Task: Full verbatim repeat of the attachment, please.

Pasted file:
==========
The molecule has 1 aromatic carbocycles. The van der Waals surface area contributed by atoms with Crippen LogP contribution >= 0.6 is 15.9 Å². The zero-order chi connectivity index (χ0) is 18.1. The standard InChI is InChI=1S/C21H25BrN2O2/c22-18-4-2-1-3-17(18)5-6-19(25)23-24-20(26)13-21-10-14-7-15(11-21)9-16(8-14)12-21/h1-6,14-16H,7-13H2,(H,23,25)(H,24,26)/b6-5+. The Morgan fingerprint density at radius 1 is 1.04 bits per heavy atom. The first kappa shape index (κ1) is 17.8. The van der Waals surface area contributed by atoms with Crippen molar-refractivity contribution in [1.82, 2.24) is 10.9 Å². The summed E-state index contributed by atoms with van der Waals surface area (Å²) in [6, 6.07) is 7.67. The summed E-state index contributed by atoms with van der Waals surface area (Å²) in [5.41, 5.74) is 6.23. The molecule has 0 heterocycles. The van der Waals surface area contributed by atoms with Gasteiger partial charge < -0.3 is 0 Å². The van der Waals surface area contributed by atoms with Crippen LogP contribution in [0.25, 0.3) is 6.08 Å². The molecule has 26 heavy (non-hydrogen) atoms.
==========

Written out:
The molecule has 1 aromatic carbocycles. The van der Waals surface area contributed by atoms with Crippen LogP contribution >= 0.6 is 15.9 Å². The zero-order chi connectivity index (χ0) is 18.1. The standard InChI is InChI=1S/C21H25BrN2O2/c22-18-4-2-1-3-17(18)5-6-19(25)23-24-20(26)13-21-10-14-7-15(11-21)9-16(8-14)12-21/h1-6,14-16H,7-13H2,(H,23,25)(H,24,26)/b6-5+. The Morgan fingerprint density at radius 1 is 1.04 bits per heavy atom. The first kappa shape index (κ1) is 17.8. The van der Waals surface area contributed by atoms with Crippen molar-refractivity contribution in [1.82, 2.24) is 10.9 Å². The summed E-state index contributed by atoms with van der Waals surface area (Å²) in [6, 6.07) is 7.67. The summed E-state index contributed by atoms with van der Waals surface area (Å²) in [5.41, 5.74) is 6.23. The molecule has 0 heterocycles. The van der Waals surface area contributed by atoms with Gasteiger partial charge < -0.3 is 0 Å². The van der Waals surface area contributed by atoms with Crippen LogP contribution in [0.25, 0.3) is 6.08 Å². The molecule has 26 heavy (non-hydrogen) atoms.